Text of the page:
Following intervention, 15 participants (94 %) believed the HKC- intervention had developed their skills working with young children, and all agreed that their practice had successfully implemented standardised HKC services. Overall, whilst practitioners maintained beliefs about child preventive healthcare [Mdn 64.0, vs Mdn 63.5, (Z = 0.82, p .414, r = .41)], confidence in ability to perform HKCs and developmental assessments increased post-intervention [Mdn 54.0, vs Mdn 58.5, (Z = 2.23, p .026, r = .91)].
Practitioners thought that it was important to calculate a BMI for adult patients and older children, however five practitioners (4 GPs and 1 PN) remained ambivalent about calculating BMI for children aged 2 to 5 years post-intervention. Post baseline questionnaires indicated that PNs rated either their role in the practice decreased in respect of another aspect of preventive health care (vaccination service delivery, screening for adult hypertension) or they felt less confident performing adult health checks. Our small sample size precluded subgroup analysis.
Participants were asked if they had accessed their desktop ‘Community Resource Folder’. Ten practitioners responded that they had accessed parent tip-sheets, secondary developmental screens or referral pathways on one or more occasion (Fig. 1).
Over the 6 months, the proportion of eligible children within the practice population did not significantly change until the 6 month data collection point: for practice A, the overall population declined to 82.6 % baseline and the proportion of eligible children appeared to fall (Table 6 and Fig. 2). Practice A completed 22, practice B, 34 and practice C, at least 15 HKCs. The proportion of children completing a HKC significantly increased in two of the practices over the course of the study (Fig. 3). Due to software incompatibilities we were unable to obtain baseline HKC numbers, so could not calculate a baseline proportion for practice C. The proportion of eligible children who had a BMI recorded also significantly increased in practice A and B, but appeared to decrease in Practice C (Fig. 4).
All practices improved their equipment and processes of HKC-delivery. A total of 5 improvements to office systems, 7 equipment improvements and 10 improvements in examination methods (22 out of a total possible 24 improvements) across the three practices were made (Fig. 5) as detailed below:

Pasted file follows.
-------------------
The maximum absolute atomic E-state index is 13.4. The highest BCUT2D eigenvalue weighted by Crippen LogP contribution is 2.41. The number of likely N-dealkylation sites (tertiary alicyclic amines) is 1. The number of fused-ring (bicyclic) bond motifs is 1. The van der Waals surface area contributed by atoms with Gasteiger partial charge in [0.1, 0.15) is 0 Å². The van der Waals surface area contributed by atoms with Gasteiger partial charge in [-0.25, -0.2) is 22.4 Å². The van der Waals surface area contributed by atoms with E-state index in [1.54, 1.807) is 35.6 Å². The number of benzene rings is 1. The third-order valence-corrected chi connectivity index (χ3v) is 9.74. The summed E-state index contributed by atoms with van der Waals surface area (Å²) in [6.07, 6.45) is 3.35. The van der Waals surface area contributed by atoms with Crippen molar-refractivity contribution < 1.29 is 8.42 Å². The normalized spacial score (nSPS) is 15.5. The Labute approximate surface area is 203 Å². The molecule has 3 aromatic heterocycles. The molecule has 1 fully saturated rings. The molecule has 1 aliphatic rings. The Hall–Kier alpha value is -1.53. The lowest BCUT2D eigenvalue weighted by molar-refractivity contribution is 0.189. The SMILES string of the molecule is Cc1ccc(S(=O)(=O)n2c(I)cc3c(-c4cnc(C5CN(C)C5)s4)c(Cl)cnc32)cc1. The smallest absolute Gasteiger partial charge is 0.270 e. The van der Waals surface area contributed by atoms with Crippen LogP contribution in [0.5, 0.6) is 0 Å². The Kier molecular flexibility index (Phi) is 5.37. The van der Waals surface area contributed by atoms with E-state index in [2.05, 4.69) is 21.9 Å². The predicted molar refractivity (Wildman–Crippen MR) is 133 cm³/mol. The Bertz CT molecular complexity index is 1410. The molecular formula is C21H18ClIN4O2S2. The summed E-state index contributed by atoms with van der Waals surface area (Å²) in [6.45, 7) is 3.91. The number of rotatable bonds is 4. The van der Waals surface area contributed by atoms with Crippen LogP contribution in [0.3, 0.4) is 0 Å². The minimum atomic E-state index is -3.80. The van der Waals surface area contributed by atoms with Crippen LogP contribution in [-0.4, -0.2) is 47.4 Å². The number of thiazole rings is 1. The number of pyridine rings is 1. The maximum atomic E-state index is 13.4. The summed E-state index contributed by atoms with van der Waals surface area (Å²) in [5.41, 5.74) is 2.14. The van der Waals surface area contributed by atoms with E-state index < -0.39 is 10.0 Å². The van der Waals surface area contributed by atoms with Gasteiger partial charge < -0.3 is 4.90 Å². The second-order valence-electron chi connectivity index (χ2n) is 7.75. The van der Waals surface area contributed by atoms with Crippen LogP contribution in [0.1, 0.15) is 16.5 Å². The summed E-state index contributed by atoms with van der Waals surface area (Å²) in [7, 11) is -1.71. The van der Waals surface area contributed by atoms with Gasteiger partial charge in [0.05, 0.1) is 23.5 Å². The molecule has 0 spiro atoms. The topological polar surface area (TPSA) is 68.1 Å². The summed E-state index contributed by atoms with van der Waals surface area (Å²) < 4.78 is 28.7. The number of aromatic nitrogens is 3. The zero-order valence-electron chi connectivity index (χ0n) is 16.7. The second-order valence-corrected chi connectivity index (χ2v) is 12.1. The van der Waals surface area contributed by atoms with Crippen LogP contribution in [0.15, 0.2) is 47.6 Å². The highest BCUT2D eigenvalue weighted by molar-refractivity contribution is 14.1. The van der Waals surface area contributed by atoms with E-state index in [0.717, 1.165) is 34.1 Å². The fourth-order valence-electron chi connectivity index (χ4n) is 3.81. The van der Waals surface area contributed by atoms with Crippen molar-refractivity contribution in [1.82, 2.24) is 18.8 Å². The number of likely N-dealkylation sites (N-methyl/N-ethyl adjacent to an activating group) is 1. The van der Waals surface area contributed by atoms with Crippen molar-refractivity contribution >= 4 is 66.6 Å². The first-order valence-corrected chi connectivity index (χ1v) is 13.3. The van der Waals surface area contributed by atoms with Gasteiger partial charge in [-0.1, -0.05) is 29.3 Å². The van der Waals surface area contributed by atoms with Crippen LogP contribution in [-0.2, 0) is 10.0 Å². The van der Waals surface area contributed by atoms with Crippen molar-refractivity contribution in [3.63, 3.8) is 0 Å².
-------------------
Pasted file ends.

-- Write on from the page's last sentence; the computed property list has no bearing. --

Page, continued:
All practices stated they had an accessible list of paediatricians, allied health practitioners, early intervention and community services in place before the study. Although all three practices used recall systems for adult health checks, only one practice invited children for HKCs. Remaining practices trialled recall systems by study conclusion. Under guidance from the intervention, all practices implemented procedures to handout PEDS from the reception area with each HKC.
Access to measuring devices improved following implementation: One HKC- Champion ensured she used digital (rather than mechanical) scales and one practice corrected the placement of a tape stadiometer. A second practice was made aware of incorrect placement but had not re-placed it at study conclusion. HKC-Champions did not access paediatric BMI calculators until after the intervention (see below). Visual acuity testing required a valid eye chart (appropriate for testing the target age group) to be placed at the correct distance from the subject. By study conclusion one practice had corrected chart-type and placement, but a second practice continued to use a chart without a scale.
At baseline, although PCS CAT data implied that a proportion of children had a documented BMI, this proved to be an automated calculation based on adult categories of overweight. Direct questioning confirmed that BMI was not calculated or interpreted in the pre-intervention period by any of the HKC-Champions. At baseline, visual acuity was correctly assessed (uni-ocular) in only one practice and methods were adjusted by the intervention for the other two clinics. None of the practices utilised developmental screening tools before intervention and two out of three HKC-Champions did not use oral assessment tools until after intervention.
Twenty-seven de-identified PEDS forms were returned for further analysis (6 from practice A, 13 from practice B and 8 from practice C). These identified 15 concerns, 6 of which were predictive of at least a moderate risk of disability (8.5 % sample). We were not able to determine the clinical decisions actually made for these children.